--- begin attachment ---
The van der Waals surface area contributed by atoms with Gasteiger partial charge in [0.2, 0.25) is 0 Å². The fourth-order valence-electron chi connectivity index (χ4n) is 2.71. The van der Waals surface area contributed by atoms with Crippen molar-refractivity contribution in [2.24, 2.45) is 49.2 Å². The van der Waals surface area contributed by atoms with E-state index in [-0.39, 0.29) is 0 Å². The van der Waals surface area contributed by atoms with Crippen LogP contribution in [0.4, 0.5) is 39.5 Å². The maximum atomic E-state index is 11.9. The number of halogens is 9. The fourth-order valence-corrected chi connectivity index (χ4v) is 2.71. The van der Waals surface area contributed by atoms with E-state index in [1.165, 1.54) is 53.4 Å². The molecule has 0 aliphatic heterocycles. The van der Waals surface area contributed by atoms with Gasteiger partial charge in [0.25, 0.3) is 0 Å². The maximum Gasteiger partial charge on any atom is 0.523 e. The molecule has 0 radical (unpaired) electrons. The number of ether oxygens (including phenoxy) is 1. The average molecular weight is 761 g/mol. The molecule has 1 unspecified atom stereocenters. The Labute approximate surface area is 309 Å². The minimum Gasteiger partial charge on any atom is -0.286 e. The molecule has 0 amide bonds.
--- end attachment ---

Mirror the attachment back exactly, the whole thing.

The van der Waals surface area contributed by atoms with Gasteiger partial charge in [0.2, 0.25) is 0 Å². The fourth-order valence-electron chi connectivity index (χ4n) is 2.71. The van der Waals surface area contributed by atoms with Crippen molar-refractivity contribution in [2.24, 2.45) is 49.2 Å². The van der Waals surface area contributed by atoms with E-state index in [-0.39, 0.29) is 0 Å². The van der Waals surface area contributed by atoms with Crippen LogP contribution in [0.4, 0.5) is 39.5 Å². The maximum atomic E-state index is 11.9. The number of halogens is 9. The fourth-order valence-corrected chi connectivity index (χ4v) is 2.71. The van der Waals surface area contributed by atoms with E-state index in [1.165, 1.54) is 53.4 Å². The molecule has 0 aliphatic heterocycles. The van der Waals surface area contributed by atoms with Gasteiger partial charge in [0.25, 0.3) is 0 Å². The maximum Gasteiger partial charge on any atom is 0.523 e. The molecule has 0 radical (unpaired) electrons. The number of ether oxygens (including phenoxy) is 1. The average molecular weight is 761 g/mol. The molecule has 1 unspecified atom stereocenters. The Labute approximate surface area is 309 Å². The minimum Gasteiger partial charge on any atom is -0.286 e. The molecule has 0 amide bonds.